Screen shot from USA: ICE YACHTING ON FROZEN RIVERS IN ILLINOIS (1949) British Pathe. Harry Melges sails a 4-runner Skeeter.
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Iceboat researcher Henry Bossett has unearthed yet another interesting discovery: a 1949 newsreel chronicling the International Skeeter Association regatta held on Fox Lake in Illinois. This vintage footage, accompanied by newspaper clippings, documents the presence of a four-runner iceboat helmed by Harry Melges, who happens to be Buddy’s father and a member of the Skeeter Iceboat Club. Observe that the fourth runner was positioned at the stern, deviating from the standard practice seen in other configurations where two runners were typically placed at the front. Adding her own memories to this historical account is Jane Wiswell Pegel, a high school student at the time.
Jane Pegel remembers:
I think the 4-runner boat belonged to Bob Ferris. I was in high school. My first iceboat race was at the Fox Lake ISA. I was first at the windward mark in the ladies’ division in a 20 foot Mead (skeeter.) But I did not know how to sail downwind and ended up second in ladies overall. It snowed for the drive home.
Ben Lampert’s 4-Runner Skeeter Plan
Illustration from Wings On The Ice
Ban Lampert’s 4 Runner Skeeter from the Carl Bernard Scrapbook Collection
PIKE an early Skeeter iceboat owned by the Goes Family
From the Skeeter Iceboat Club on Geneva Lake, Jane Pegel sends this photo with a note:
Here is a photo of Chris Goes sailing January 12, 2018, on Delavan Lake in the Beau Skeeter “Pike”. This boat has been owned and given loving care by the Goes family since 1935. With Harry Melges, Sr. at the helm, “Pike” won the Northwest in 1935, the first year that Class E Skeeters raced in the regatta as a separate fleet. This is what the boats looked like when the Beau Skeeter Ice Boat Club (now the Skeeter Ice Boat Club) was organized in 1933.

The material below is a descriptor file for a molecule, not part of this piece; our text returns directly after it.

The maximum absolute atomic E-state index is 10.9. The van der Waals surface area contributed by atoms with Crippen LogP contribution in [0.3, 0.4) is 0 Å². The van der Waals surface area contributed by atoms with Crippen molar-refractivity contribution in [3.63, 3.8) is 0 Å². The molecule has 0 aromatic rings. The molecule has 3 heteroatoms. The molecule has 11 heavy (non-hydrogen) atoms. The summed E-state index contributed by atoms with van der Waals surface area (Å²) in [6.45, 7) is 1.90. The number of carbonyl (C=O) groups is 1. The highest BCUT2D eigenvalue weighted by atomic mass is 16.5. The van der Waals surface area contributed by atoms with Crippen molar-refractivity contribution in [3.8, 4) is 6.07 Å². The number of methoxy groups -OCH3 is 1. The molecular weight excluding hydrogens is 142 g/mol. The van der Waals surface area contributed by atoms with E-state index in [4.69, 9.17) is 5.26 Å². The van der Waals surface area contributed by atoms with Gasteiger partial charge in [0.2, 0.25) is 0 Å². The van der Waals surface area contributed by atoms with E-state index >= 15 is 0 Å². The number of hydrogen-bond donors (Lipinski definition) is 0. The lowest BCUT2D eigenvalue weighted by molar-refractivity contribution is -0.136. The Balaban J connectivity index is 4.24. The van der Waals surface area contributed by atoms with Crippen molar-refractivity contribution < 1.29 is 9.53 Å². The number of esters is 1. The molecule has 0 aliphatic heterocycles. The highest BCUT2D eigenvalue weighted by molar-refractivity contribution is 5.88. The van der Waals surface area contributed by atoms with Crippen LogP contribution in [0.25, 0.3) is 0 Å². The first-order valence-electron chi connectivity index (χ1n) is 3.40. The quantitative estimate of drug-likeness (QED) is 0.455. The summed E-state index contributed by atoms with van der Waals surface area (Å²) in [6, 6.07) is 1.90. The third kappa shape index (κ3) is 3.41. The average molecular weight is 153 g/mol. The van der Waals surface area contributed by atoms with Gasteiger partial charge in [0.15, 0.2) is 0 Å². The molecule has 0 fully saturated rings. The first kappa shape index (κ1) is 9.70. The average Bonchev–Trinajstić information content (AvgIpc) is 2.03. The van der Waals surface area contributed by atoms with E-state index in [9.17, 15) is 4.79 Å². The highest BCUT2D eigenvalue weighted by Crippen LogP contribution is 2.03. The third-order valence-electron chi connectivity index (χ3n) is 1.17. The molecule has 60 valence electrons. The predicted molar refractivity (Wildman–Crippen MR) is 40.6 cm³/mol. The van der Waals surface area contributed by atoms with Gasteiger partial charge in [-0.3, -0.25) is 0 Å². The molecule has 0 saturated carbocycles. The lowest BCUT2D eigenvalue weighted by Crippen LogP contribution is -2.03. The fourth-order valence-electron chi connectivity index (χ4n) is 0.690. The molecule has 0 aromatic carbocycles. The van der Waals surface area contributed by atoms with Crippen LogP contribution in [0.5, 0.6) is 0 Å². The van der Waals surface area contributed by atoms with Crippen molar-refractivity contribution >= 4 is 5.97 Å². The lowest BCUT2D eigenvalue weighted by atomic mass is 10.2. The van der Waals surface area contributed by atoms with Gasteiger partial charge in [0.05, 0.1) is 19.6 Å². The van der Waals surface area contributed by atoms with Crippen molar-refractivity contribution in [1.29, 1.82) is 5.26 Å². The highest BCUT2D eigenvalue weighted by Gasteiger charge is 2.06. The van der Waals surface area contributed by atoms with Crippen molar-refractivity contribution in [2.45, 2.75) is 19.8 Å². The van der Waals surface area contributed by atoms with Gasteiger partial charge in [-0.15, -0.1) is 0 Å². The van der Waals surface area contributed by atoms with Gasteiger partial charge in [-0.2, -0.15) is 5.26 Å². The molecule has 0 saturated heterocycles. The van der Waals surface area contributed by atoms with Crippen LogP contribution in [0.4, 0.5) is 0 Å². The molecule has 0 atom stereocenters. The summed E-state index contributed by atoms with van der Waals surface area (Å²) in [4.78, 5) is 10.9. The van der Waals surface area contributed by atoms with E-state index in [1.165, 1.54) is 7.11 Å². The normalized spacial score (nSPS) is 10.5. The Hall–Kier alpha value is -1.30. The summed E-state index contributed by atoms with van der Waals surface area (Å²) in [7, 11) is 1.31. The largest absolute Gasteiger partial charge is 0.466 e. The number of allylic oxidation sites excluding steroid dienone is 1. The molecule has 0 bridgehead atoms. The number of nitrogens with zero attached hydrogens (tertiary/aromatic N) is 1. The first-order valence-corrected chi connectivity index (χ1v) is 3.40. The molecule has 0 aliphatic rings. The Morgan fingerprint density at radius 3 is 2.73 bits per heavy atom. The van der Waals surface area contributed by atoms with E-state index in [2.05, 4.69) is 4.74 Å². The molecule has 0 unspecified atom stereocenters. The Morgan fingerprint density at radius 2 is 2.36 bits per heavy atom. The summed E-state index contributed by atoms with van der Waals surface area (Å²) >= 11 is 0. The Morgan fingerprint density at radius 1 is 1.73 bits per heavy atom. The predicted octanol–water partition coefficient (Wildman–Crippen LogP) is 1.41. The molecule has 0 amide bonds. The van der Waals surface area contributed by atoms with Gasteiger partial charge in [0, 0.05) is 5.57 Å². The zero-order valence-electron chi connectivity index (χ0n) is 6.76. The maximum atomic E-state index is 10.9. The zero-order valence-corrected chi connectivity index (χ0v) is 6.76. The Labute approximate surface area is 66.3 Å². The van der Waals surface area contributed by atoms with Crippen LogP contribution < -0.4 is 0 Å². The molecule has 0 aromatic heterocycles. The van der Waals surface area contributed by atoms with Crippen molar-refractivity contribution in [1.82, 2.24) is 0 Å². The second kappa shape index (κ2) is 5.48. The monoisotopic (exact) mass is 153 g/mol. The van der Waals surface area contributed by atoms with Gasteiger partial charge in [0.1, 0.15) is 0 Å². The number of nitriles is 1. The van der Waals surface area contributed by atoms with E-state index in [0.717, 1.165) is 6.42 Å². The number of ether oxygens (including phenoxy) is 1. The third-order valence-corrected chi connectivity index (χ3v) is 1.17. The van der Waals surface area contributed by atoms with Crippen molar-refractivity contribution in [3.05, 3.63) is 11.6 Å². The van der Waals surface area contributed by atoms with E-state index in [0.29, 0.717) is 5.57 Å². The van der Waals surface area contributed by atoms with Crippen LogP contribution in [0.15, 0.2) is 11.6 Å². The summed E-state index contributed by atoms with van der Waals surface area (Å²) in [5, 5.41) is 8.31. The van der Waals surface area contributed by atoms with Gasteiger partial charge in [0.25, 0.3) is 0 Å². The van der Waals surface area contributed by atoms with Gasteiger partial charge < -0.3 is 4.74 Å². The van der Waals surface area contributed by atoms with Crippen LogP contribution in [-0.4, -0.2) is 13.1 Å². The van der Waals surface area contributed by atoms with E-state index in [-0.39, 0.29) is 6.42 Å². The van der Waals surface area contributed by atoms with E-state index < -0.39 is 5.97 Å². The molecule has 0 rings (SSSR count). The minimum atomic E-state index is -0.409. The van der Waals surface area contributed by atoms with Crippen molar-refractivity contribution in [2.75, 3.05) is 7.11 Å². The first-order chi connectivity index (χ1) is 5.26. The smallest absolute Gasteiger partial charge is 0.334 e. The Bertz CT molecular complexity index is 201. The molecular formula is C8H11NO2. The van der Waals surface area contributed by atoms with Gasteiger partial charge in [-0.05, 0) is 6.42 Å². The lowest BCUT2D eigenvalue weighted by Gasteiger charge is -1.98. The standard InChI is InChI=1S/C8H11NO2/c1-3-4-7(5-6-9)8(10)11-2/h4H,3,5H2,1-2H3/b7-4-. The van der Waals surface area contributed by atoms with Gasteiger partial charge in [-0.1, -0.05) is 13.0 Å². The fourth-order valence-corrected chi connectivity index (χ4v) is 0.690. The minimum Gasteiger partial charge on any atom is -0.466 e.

Jane’s information puts the Skeeters in the Northwest one year earlier than records had indicated, a date confirmed by this Oshkosh Northwestern newspaper article from 2-28-1935. That’s not the end of the story because it appears the Skeeters first sailed the Northwest in 1933 at Oshkosh but that regatta was cancelled for reasons likely related to weather. The Northwest regatta officials must have embraced the new Skeeter class the same year it was organized at Lake Geneva. Related: Northwest Regatta Winners
Wisconsin State Journal, Feb 23, 1933. The “mosquito class” is now known as the Skeeter class.
Today’s vintage postcards come from the Geneva Lake area with commentary from Skeeter Iceboat Club member, Jane Pegel. Thank you, Jane, for sharing your memories and providing historical context for these cards.
Chris Goes has confirmed the history of the boat.
The boat with the “P” on the sail is Pike. This is an open-back Walter Beauvais built “Beau” Skeeter that won the Northwest regatta, season 1934-35, with Harry Melges, Sr., as skipper. That regatta was at Gull Lake, MI. and was the first time that the Skeeters had their own division at the Northwest. In subsequent years, the Beau Skeeters had closed backs.
This photo, in front of Lake Lawn resort on Delavan Lake, was taken when the boat was owned by Cuppy Goes. Cuppy also raced a conventional cockpit A division Skeeter and was a Life Member of the Skeeter Ice Boat Club (an honorary status given to members who actively contributed to the Club for a number of years).
Cuppy was also a champion C scow sailor and former Commodore of the Lake Geneva Yacht Club. Cuppy’s oldest son, Chris, now owns Pike and sails it on Delavan Lake when conditions permit. Chris is a current member of the Skeeter Ice Boat Club, as are his three sons, Charlie, Eric, and Nels. Eric Goes sails a Nite. Chris also has a gaff rigged stern steerer to sail on Delavan. They all sail at the Delavan Lake YC in the summer and Eric sails Cuppy’s former C scow, also named Pike. The significance of the name Pike is that it was the nickname of Cuppy’s father. Generations of the Goes family power boats, sail boats, and ice boats have been named Pike. The next generation of Goes sailors is just beginning at the Delavan Lake Sailing School.